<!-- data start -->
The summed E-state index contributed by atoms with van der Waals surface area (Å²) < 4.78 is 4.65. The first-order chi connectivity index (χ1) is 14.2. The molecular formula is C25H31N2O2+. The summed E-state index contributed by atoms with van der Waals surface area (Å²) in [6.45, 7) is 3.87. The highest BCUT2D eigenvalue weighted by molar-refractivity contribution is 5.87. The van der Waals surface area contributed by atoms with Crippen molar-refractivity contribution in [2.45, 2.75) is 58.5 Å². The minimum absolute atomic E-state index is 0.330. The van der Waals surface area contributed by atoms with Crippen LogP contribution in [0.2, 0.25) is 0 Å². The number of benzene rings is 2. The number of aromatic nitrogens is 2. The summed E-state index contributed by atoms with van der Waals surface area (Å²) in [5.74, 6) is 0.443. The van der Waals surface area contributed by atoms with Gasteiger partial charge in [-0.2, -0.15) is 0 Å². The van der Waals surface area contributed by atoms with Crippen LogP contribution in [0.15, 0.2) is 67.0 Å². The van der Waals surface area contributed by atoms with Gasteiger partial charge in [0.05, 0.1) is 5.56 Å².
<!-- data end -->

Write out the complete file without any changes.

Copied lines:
The summed E-state index contributed by atoms with van der Waals surface area (Å²) < 4.78 is 4.65. The first-order chi connectivity index (χ1) is 14.2. The molecular formula is C25H31N2O2+. The summed E-state index contributed by atoms with van der Waals surface area (Å²) in [6.45, 7) is 3.87. The highest BCUT2D eigenvalue weighted by molar-refractivity contribution is 5.87. The van der Waals surface area contributed by atoms with Crippen molar-refractivity contribution in [2.45, 2.75) is 58.5 Å². The minimum absolute atomic E-state index is 0.330. The van der Waals surface area contributed by atoms with Crippen LogP contribution in [0.2, 0.25) is 0 Å². The number of benzene rings is 2. The number of aromatic nitrogens is 2. The summed E-state index contributed by atoms with van der Waals surface area (Å²) in [5.74, 6) is 0.443. The van der Waals surface area contributed by atoms with Gasteiger partial charge in [-0.2, -0.15) is 0 Å². The van der Waals surface area contributed by atoms with Crippen LogP contribution in [0.15, 0.2) is 67.0 Å². The van der Waals surface area contributed by atoms with Gasteiger partial charge in [0.05, 0.1) is 5.56 Å².